Richard Sorabji

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Sir Richard Rustom Kharsedji Sorabji, CBE FBA (born 8 November 1934), is a British historian of ancient Western philosophy and Professor of Philosophy Emeritus at King's College London. He has written his own 'Intellectual Autobiography' in his Festschrift: R. Salles ed., Metaphysics, Soul and Ethics in Ancient Thought (Oxford, 2005), 1–36. He is the nephew of Cornelia Sorabji, the first woman to practice law in Britain and India.[1]

Sorabji was born in Oxford and was educated at the Dragon School and Charterhouse School. After two years National Service, he attended Pembroke College, Oxford (which has since stopped offering classics as an undergraduate degree) from 1955 to 1959 on the Boulter and Radcliffe Scholarship. He took second-class degrees (see Oxford University Calendar, 1958 p. 312 and 1960, p. 323) in 'Greek and Latin Literature' in 1957 and in 'Literae Humaniores' in 1959. Sorabji subsequently spent some time teaching at his old prep school before completing a B.Phil. at Oxford under Gwil Owen and John Ackrill

Sorabji's first academic post was at Cornell University in 1962, where he became associate professor in 1968, while working also as an editor of the Philosophical Review. In 1970, he returned to England and joined the faculty of King's College London, where he was appointed Professor of Ancient Philosophy in 1981. His main interest has been Aristotle [2] on whom he published his first books - Aristotle on Memory in 1972 (an annotated translation with introductory essays) and (as co-editor) four volumes of Articles on Aristotle from 1975 to 1979. He went on to write three books on the ancient philosophy of physics: Necessity, Cause and Blame (1980), Time, Creation, and the Continuum (1983), and Matter, Space, and Motion (1988).

Sorabji was President of the Aristotelian Society from 1985 to 1986 and founded the international Ancient Commentators on Aristotle project in 1987. The aim of this organization has been to publish the first translations into English of mostly Greek philosophical texts from the period 200–600 A.D, mainly commentaries on Aristotelian works. 100 volumes have been published up the end of 2012, many of them translating Aristotle into English for the first time. Sorabji has himself contributed introductions to some of the volumes, as well as a general introduction to the commentators reprinted in many of the volumes. He lists the translations on his official website.

Sorabji became a fellow of the British Academy in 1989. He founded the King’s College Centre for Philosophical Studies between 1989 and 1991, with the aim of promoting philosophy to the wider public. He was Director of the Institute of Classical Studies from 1991 to 1996 and British Academy Research Professor at Oxford from 1996 to 1999. He gave Gifford Lectures in 1996 and 1997, which were later published in 2000 as Emotion and Peace of Mind: From Stoic Agitation to Christian Temptation. He was made a foreign honorary member of the American Academy of Arts and Sciences in 1999. Sorabji retired from King’s College in 2000 and subsequently held teaching positions as Professor of Rhetoric at Gresham College, London from 2000 to 2003, adjunct professor at the University of Texas at Austin from 2000, distinguished visiting scholar at New York University from 2000 to 2003, and visiting professor at City University of New York from 2004. In 2008, he became Cyprus Global Distinguished Professor at New York University. Sorabji is an Honorary Fellow of Wolfson College, Oxford, a fellow of King’s College and a Research Fellow of the Institute of Classical Studies.[3]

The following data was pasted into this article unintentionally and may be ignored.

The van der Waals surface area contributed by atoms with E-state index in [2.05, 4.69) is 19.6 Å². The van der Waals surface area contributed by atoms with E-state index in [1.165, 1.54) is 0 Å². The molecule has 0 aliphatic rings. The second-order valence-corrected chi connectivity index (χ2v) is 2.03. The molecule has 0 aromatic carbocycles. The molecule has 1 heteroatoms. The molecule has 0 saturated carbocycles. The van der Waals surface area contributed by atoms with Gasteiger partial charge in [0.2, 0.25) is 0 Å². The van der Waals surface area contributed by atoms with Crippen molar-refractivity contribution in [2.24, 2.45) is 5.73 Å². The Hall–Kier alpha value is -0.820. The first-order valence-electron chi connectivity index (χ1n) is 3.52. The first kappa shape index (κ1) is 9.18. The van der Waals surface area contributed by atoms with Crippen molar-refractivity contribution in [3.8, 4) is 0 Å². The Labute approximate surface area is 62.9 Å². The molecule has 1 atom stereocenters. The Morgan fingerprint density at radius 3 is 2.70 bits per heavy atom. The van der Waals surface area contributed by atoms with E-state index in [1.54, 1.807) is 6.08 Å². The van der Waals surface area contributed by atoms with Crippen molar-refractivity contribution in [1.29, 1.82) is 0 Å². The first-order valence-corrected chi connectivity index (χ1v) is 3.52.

Sorabji was appointed Commander of the Order of the British Empire (CBE) in 1999 for his services to ancient philosophy, and knighted in the 2014 Birthday Honours for services to philosophical scholarship.[4]

Publications[edit]

  • Aristotle on Memory (1972)
  • Articles on Aristotle, with J. Barnes and M. Schofield, Vol. 1: Science, Vol. 2: Ethics and Politics, Vol. 3: Metaphysics, Vol. 4: Psychology and Aesthetics (1975–79)
  • Necessity, Cause and Blame (1980)
  • Time, Creation and the Continuum (1983)
  • Ed. Philoponus and the Rejection of Aristotelian Science (1987; enlarged ed. 2, 2008)
  • Matter, Space and Motion (1988)
  • Ed. Aristotle Transformed (1990)
  • Animal Minds and Human Morals (1993)
  • Ed. Aristotle and After (1997)
  • Emotion and Peace of Mind: From Stoic Agitation to Christian Temptation (2000)
  • Ed. with the late R.W. Sharples, The Philosophy of Commentators, 200–400 A.D. (2003–2005)
  • The Self: Insights from Different Times and Places (2005).
  • Ed. with D. Rodin, The Ethics of War (2006)
  • Opening Doors: The Untold Story of Cornelia Sorabji (2010)
  • The Stoics and Gandhi: Modern Experiments on Ancient Values (2012)
  • Perception, Conscience and Will in Ancient Philosophy (Variorum Collected Studies Series: CS 1030) (2013)

Plus 73 articles and two poems.

Forthcoming:

  • Moral Conscience through the Ages: Fifth Century BCE to the Present

References[edit]

Further reading[edit]

  • See the entry on him in the Dictionary of Twentieth-Century British Philosophers (2005), vol. 2, 980–983.

External links[edit]